Tuesday, May 27, 2008
Indiana Jones and The Zimmer Frame of Doom
I haven't seen the current Indiana Jones flick, so don't take the title as a slam on Harrison Ford or the movie franchise. Ok, you can take it as a slam on Temple of Doom, but I think everyone here would rather pretend it just didn't happen. What I'm trying to talk about, and will get to eventually, is the power of marketing not only to shape our perceptions, but the fabric of the very reality in which we sit. Note to those of you who stand while reading the internet: Siddown!
For the past few days I haven't been able to move the left side of my face. [Don't Panic. They think it's Bell's Palsy, and temporary.] No particular reason, really, I just lost a little function Friday night, and by Saturday it felt like I'd just come home from the Dentist in a tingly-novacaine-about-to-wear-off kinda way. The odd twist came when I realized that my left cheek and surrounding area wasn't numb, it was paralyzed, in an Hey-My-Face-Doesn't-Work-Anymore kinda way. To stifle the immediate reaction of an undisclosed number of You People out there, I am aware that there are some for whom my face has never worked. However, it has always worked for me. (And for Steffi Graf? You'll have to ask her. That's all I've got to say about that.) Now hush.
Faces are, on the (and when) whole, wonderfully handy things. Handsome faces even more so. Being able to blink your eye fully closed keeps it moist and irritant free. Being able to control your lips helps you spit instead of slobber, smile instead of smirk, clearly annunciate your bilabial aspirated fricatives, and keeps other people from fleeing the table when you're eating soup. It also allows you to kiss beyond Junior High School Level. On the other hand, my hopefully temporary partial paralysis has done wonders for my Elvis impersonation*, and my People's Eyebrow has never been more convincing.
Faces also sell things. Babies learn early early on to zero in on Mom's face. It makes everyone smile (another facial skill) and the little tyke gets what he needs. And a baby that can do his own smiling can make even the coldest, meanest, orneriest sumbich melt like a Nazi in an Indiana Jones movie.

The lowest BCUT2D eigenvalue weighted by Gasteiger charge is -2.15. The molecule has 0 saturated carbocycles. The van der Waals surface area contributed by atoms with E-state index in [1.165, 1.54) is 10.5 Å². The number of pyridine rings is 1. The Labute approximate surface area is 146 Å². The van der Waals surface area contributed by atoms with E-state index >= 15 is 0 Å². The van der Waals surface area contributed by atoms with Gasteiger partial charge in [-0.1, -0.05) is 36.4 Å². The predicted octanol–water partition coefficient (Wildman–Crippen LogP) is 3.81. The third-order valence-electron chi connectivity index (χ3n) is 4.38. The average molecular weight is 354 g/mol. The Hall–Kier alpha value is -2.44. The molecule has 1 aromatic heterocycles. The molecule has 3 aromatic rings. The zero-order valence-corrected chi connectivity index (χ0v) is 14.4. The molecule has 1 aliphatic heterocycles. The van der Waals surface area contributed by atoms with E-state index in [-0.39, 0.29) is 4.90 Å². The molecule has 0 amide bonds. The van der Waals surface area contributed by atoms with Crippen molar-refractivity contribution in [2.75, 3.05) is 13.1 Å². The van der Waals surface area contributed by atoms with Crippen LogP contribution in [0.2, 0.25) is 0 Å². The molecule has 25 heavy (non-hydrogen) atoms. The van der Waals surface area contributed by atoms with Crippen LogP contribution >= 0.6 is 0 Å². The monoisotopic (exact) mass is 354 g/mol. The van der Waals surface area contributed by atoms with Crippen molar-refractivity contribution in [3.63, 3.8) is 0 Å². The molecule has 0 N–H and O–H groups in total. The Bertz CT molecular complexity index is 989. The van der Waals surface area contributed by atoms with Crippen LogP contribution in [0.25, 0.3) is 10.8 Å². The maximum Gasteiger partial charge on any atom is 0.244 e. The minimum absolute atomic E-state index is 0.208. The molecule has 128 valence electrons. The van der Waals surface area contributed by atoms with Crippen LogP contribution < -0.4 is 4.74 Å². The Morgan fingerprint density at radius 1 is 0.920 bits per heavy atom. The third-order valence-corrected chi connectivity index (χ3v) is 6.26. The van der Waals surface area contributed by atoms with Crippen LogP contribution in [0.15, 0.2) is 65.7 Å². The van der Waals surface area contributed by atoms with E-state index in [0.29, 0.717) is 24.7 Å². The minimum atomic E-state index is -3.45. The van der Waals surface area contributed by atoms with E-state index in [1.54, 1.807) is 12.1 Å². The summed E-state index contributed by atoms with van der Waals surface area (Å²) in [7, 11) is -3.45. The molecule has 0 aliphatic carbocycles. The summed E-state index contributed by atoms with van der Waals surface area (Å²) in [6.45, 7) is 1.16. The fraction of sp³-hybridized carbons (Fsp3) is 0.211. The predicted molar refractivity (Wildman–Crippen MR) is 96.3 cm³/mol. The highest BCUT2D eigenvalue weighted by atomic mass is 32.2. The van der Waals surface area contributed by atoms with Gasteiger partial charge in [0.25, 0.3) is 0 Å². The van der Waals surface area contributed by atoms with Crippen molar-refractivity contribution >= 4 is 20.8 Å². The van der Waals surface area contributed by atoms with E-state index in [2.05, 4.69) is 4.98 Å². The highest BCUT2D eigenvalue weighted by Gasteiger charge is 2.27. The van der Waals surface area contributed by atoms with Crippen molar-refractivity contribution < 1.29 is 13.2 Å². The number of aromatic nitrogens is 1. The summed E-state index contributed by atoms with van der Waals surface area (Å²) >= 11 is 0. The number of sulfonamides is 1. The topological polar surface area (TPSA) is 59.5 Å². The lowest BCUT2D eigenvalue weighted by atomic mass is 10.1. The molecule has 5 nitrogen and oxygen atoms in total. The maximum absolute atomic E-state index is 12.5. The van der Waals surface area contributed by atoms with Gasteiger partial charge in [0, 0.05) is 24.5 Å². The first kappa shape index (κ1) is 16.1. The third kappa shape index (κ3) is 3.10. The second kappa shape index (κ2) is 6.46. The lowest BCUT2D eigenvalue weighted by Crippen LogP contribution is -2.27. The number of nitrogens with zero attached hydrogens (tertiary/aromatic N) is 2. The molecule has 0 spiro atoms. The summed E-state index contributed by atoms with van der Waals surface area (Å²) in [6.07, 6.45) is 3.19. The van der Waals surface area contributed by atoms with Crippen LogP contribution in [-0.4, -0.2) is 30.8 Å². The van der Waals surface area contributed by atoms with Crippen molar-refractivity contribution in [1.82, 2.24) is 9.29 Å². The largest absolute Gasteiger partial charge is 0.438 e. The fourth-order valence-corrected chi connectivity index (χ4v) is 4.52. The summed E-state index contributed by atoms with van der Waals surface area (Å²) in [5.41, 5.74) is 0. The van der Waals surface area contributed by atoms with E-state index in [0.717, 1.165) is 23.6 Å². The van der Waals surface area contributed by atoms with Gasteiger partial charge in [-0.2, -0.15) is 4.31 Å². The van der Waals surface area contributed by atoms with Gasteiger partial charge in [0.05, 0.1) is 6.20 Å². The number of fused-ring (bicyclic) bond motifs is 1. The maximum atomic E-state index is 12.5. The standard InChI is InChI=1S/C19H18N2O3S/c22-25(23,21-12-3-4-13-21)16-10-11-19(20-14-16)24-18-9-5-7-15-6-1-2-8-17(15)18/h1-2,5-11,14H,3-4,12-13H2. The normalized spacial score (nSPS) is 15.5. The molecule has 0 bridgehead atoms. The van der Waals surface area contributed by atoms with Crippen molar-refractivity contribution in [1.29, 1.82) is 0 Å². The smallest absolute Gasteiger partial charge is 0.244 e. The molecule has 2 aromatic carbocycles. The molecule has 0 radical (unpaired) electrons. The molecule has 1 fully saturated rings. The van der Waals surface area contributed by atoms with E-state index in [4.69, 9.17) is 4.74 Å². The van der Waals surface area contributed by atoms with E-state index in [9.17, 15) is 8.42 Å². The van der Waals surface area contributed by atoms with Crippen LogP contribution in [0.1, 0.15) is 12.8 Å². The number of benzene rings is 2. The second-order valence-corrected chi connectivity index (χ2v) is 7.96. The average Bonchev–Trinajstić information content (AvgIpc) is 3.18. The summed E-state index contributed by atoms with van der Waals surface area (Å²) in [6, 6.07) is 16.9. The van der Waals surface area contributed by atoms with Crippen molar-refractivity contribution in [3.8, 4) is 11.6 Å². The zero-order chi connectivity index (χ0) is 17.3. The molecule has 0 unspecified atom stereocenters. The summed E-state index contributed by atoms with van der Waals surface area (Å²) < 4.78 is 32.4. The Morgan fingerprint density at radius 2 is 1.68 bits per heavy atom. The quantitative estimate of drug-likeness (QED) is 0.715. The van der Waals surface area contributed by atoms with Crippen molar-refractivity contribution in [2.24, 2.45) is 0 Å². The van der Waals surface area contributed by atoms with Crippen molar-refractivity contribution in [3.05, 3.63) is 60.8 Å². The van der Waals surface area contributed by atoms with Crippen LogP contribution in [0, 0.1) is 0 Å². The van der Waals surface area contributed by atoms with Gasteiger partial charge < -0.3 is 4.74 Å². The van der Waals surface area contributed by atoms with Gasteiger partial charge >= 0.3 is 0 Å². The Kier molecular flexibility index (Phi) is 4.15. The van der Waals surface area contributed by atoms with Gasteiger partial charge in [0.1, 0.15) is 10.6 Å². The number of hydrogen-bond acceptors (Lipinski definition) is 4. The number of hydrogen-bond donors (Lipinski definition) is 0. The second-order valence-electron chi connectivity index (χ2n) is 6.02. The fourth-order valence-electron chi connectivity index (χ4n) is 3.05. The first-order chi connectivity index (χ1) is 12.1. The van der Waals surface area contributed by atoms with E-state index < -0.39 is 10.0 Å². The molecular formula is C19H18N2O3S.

So when Harrison Ford's face shows up on a movie poster under the Leather Fedora, we whip out the cash and troop to the theater like good little drones. Because the marketing folks know what we like. Of course they know, they trained us. More to the point, when Harrison Ford's face shows up on a Snicker's Bar, we whip out the bucks and buy them too. But it's not just a candy bar. Not with Harrison Ford's mug on the wrapper. It's an "Adventure Bar". How about that?
So let me see. I can either swing through the mosquito infested rain forest, tracking down some antiquity of inscrutable origin and even more unfathomable evil, pursued all the while by Nazi's, henchmen, savage monkeys, (did I mention mosquitoes?), and I don't know what-all, OR (and here's where I get back to marketing like I promised) I can just eat a candy bar and have: Exactly. The. Same. Experience. Hmmm. Risk dismemberment, consumption, partial facial paralysis, or eat a Candy, no, Adventure Bar? Geez Monty, that's a tough one. Let me get back to ya. I got a guy on the other line about a set of white-walls.
*"Thank ya. Thank ya very much. Hey... uh.. C-can I get some more gravy on this?"